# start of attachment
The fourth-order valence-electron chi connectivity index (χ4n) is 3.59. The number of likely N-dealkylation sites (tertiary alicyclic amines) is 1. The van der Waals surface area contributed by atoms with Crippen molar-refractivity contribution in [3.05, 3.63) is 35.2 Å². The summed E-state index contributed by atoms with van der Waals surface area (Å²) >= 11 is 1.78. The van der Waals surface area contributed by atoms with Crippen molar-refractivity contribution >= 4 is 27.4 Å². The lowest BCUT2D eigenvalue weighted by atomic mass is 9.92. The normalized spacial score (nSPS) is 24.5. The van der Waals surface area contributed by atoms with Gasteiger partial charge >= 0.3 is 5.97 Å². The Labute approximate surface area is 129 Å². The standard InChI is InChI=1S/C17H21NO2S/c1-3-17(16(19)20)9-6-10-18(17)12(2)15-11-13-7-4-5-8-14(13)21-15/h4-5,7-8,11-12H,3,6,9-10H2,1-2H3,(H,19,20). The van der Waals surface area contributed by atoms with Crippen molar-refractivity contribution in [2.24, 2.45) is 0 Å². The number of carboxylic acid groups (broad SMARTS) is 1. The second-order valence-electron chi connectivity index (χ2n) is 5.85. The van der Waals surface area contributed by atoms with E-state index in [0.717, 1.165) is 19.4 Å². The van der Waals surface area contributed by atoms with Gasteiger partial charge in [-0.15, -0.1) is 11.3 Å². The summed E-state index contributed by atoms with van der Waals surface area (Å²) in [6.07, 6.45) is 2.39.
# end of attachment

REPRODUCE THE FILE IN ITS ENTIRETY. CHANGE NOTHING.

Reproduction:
The fourth-order valence-electron chi connectivity index (χ4n) is 3.59. The number of likely N-dealkylation sites (tertiary alicyclic amines) is 1. The van der Waals surface area contributed by atoms with Crippen molar-refractivity contribution in [3.05, 3.63) is 35.2 Å². The summed E-state index contributed by atoms with van der Waals surface area (Å²) >= 11 is 1.78. The van der Waals surface area contributed by atoms with Crippen molar-refractivity contribution >= 4 is 27.4 Å². The lowest BCUT2D eigenvalue weighted by atomic mass is 9.92. The normalized spacial score (nSPS) is 24.5. The van der Waals surface area contributed by atoms with Gasteiger partial charge >= 0.3 is 5.97 Å². The Labute approximate surface area is 129 Å². The standard InChI is InChI=1S/C17H21NO2S/c1-3-17(16(19)20)9-6-10-18(17)12(2)15-11-13-7-4-5-8-14(13)21-15/h4-5,7-8,11-12H,3,6,9-10H2,1-2H3,(H,19,20). The van der Waals surface area contributed by atoms with Crippen molar-refractivity contribution in [2.24, 2.45) is 0 Å². The number of carboxylic acid groups (broad SMARTS) is 1. The second-order valence-electron chi connectivity index (χ2n) is 5.85. The van der Waals surface area contributed by atoms with E-state index in [0.717, 1.165) is 19.4 Å². The van der Waals surface area contributed by atoms with Gasteiger partial charge in [-0.15, -0.1) is 11.3 Å². The summed E-state index contributed by atoms with van der Waals surface area (Å²) in [6.07, 6.45) is 2.39.